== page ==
New research by faculty members Rita Balaban and Donna Gilleskie in the department of economics in the College of Arts and Sciences provides evidence that the flipped classroom instructional format increases student final exam performance, relative to the traditional instructional format, in a large lecture course on principles of economics. Balaban discusses the research in this Q&A. The paper appears in the Journal of Economic Education.
Q: Describe the course you teach at UNC-Chapel Hill.
A: “Introduction to Economics” (ECON 101) is a one-semester course that introduces students to microeconomics and macroeconomics. Most schools generally cover this content over two semesters, but because of resource constraints at UNC-Chapel Hill, we cover all of this content in one semester. Hence, we go at a very fast pace. A majority of the students are first-year students who are either taking it as a pre-requisite for their major (e.g. economics, business, public policy, public health) or taking it to fulfill a General Education requirement. With the exception of a few small honors sections that we offer, the course generally has 400 students in each section.
Q: Why did you switch from a traditional lecture format to the flipped classroom?
A: I wanted the students to engage more in the material during class without sacrificing content. The flipped classroom allowed me to move the lecture outside of the classroom by producing videos of the lecture I traditionally would have provided in class for the students to watch before they came to class so that during our class time the students could work in small groups solving problems and discussing the content. It just makes sense that if you want to learn a skill you need to practice using it in various contexts. It’s much like practicing an instrument or playing a sport. You can watch videos, read books, listen to your coach, for example, on how to shoot off of the dribble, but you’ll never really learn how to score off of the dribble until you practice it. Similar to the coach who can catch and correct an athlete’s weaknesses by watching them practice, my teaching assistants and I spread ourselves across the room and work with our students as they are solving their problems. We identify problem areas and I use that feedback to determine whether we need to practice that skill more or if we can move onto a new one. Aside from personal interaction with the students, I also assess student understanding by peppering them with quiz questions based on the in-class problems.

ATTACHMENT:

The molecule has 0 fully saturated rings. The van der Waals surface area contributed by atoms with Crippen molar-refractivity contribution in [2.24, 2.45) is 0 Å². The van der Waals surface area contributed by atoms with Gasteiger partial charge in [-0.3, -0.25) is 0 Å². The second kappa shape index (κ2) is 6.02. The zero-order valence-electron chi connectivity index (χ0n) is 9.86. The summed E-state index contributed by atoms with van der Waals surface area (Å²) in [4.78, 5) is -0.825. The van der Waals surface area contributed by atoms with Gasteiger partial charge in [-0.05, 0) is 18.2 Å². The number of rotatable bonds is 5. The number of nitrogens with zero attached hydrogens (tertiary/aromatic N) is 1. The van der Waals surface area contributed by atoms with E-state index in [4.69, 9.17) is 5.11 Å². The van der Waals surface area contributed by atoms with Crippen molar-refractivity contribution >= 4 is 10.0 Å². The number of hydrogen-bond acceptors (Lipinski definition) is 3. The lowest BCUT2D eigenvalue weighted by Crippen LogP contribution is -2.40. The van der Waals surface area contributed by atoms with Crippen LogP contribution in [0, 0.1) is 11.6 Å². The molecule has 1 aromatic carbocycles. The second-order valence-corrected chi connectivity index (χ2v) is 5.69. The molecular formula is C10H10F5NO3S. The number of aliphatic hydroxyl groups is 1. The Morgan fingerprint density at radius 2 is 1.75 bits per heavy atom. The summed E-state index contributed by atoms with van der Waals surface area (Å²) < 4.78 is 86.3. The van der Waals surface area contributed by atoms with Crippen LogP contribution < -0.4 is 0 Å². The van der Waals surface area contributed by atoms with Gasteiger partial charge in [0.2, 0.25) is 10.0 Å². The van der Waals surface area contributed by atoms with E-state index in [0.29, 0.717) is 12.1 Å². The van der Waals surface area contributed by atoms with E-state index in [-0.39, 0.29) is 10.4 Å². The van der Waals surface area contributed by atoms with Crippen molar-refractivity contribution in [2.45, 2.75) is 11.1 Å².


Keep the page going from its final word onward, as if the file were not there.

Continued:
Q: What did you find?
A: With the assistance of my colleague, Donna Gilleskie, and a research assistant, Uyen Tran, and financial support from UNC’s Center for Faculty Excellence, we analyzed whether the flipped classroom improved student learning relative to a traditional classroom, i.e. one that delivers an in-class lecture. To do the analysis, we looked at common questions that were given on a comprehensive final exam for two large sections of ECON 101 that were taught by me. One section was taught using the traditional lecture format during the Fall 2013 semester and the other was taught during the Fall 2014 semester using the flipped classroom approach. Given our large sample size and the quality of the data, we were able to do a very rigorous quantitative analysis and we found that the flipped classroom format positively impacts student grades. Furthermore, our work is unique to the economics education literature because we were able to estimate the effect of the flipped classroom on different levels of learning as defined by Bloom’s taxonomy and we found that the greatest gains from the flipped classroom are on the higher-order cognitive skills of application and analysis. Specifically, we found a 10-percentage point increase in performance in these cognitive areas.